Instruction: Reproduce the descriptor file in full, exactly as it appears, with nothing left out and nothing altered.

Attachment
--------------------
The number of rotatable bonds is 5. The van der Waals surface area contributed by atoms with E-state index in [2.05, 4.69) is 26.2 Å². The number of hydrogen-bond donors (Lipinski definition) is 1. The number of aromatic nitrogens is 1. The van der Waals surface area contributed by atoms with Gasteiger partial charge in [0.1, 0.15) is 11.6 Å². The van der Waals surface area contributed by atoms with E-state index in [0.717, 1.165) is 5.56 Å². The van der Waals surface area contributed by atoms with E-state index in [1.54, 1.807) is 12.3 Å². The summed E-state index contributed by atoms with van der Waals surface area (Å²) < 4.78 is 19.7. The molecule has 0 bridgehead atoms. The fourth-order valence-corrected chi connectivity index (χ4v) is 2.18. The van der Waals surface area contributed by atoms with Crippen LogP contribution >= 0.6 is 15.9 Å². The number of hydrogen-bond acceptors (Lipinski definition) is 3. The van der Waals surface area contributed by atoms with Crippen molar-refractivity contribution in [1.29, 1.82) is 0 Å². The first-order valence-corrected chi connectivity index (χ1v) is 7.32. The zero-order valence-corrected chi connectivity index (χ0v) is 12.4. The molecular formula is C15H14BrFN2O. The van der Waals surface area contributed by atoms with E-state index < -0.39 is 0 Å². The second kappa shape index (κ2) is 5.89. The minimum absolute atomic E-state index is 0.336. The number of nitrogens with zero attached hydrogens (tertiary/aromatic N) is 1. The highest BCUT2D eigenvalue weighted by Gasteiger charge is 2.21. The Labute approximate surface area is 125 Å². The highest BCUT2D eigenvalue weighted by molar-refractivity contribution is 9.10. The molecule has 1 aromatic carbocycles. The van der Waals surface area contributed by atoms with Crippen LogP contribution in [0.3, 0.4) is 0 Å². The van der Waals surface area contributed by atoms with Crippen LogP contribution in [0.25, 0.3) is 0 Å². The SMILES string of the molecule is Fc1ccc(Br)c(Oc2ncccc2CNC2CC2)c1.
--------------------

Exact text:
The number of rotatable bonds is 5. The van der Waals surface area contributed by atoms with E-state index in [2.05, 4.69) is 26.2 Å². The number of hydrogen-bond donors (Lipinski definition) is 1. The number of aromatic nitrogens is 1. The van der Waals surface area contributed by atoms with Gasteiger partial charge in [0.1, 0.15) is 11.6 Å². The van der Waals surface area contributed by atoms with E-state index in [0.717, 1.165) is 5.56 Å². The van der Waals surface area contributed by atoms with E-state index in [1.54, 1.807) is 12.3 Å². The summed E-state index contributed by atoms with van der Waals surface area (Å²) < 4.78 is 19.7. The molecule has 0 bridgehead atoms. The fourth-order valence-corrected chi connectivity index (χ4v) is 2.18. The van der Waals surface area contributed by atoms with Crippen LogP contribution >= 0.6 is 15.9 Å². The number of hydrogen-bond acceptors (Lipinski definition) is 3. The van der Waals surface area contributed by atoms with Crippen molar-refractivity contribution in [1.29, 1.82) is 0 Å². The first-order valence-corrected chi connectivity index (χ1v) is 7.32. The zero-order valence-corrected chi connectivity index (χ0v) is 12.4. The molecular formula is C15H14BrFN2O. The van der Waals surface area contributed by atoms with E-state index < -0.39 is 0 Å². The second kappa shape index (κ2) is 5.89. The minimum absolute atomic E-state index is 0.336. The number of nitrogens with zero attached hydrogens (tertiary/aromatic N) is 1. The highest BCUT2D eigenvalue weighted by Gasteiger charge is 2.21. The Labute approximate surface area is 125 Å². The highest BCUT2D eigenvalue weighted by molar-refractivity contribution is 9.10. The molecule has 1 aromatic carbocycles. The van der Waals surface area contributed by atoms with Crippen LogP contribution in [0.3, 0.4) is 0 Å². The van der Waals surface area contributed by atoms with Crippen LogP contribution in [0.25, 0.3) is 0 Å². The SMILES string of the molecule is Fc1ccc(Br)c(Oc2ncccc2CNC2CC2)c1.